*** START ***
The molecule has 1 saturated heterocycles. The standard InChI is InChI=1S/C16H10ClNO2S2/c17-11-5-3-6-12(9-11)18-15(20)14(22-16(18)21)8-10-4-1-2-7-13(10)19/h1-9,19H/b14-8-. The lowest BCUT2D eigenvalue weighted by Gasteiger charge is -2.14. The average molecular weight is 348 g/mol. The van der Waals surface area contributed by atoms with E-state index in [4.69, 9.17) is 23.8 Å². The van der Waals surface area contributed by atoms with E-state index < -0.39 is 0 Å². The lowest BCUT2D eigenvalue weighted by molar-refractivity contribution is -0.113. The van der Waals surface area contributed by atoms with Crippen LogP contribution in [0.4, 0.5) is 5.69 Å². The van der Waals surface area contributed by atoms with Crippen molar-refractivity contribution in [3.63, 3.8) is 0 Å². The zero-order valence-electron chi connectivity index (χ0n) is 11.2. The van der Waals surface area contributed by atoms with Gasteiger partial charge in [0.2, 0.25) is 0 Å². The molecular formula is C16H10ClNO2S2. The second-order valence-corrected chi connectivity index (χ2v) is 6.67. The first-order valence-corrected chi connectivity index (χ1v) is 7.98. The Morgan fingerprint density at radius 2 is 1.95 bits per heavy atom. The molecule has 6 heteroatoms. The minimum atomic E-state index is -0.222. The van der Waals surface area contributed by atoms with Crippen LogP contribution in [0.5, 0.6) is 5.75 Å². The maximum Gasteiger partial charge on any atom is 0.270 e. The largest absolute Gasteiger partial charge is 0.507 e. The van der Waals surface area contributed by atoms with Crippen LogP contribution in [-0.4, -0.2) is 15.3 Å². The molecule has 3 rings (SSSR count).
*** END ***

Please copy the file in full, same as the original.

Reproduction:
The molecule has 1 saturated heterocycles. The standard InChI is InChI=1S/C16H10ClNO2S2/c17-11-5-3-6-12(9-11)18-15(20)14(22-16(18)21)8-10-4-1-2-7-13(10)19/h1-9,19H/b14-8-. The lowest BCUT2D eigenvalue weighted by Gasteiger charge is -2.14. The average molecular weight is 348 g/mol. The van der Waals surface area contributed by atoms with E-state index in [4.69, 9.17) is 23.8 Å². The van der Waals surface area contributed by atoms with E-state index < -0.39 is 0 Å². The lowest BCUT2D eigenvalue weighted by molar-refractivity contribution is -0.113. The van der Waals surface area contributed by atoms with Crippen LogP contribution in [0.4, 0.5) is 5.69 Å². The van der Waals surface area contributed by atoms with Crippen molar-refractivity contribution in [3.63, 3.8) is 0 Å². The zero-order valence-electron chi connectivity index (χ0n) is 11.2. The van der Waals surface area contributed by atoms with Gasteiger partial charge in [0.2, 0.25) is 0 Å². The molecular formula is C16H10ClNO2S2. The second-order valence-corrected chi connectivity index (χ2v) is 6.67. The first-order valence-corrected chi connectivity index (χ1v) is 7.98. The Morgan fingerprint density at radius 2 is 1.95 bits per heavy atom. The molecule has 6 heteroatoms. The minimum atomic E-state index is -0.222. The van der Waals surface area contributed by atoms with Crippen LogP contribution in [0.5, 0.6) is 5.75 Å². The maximum Gasteiger partial charge on any atom is 0.270 e. The largest absolute Gasteiger partial charge is 0.507 e. The van der Waals surface area contributed by atoms with Crippen LogP contribution in [-0.4, -0.2) is 15.3 Å². The molecule has 3 rings (SSSR count).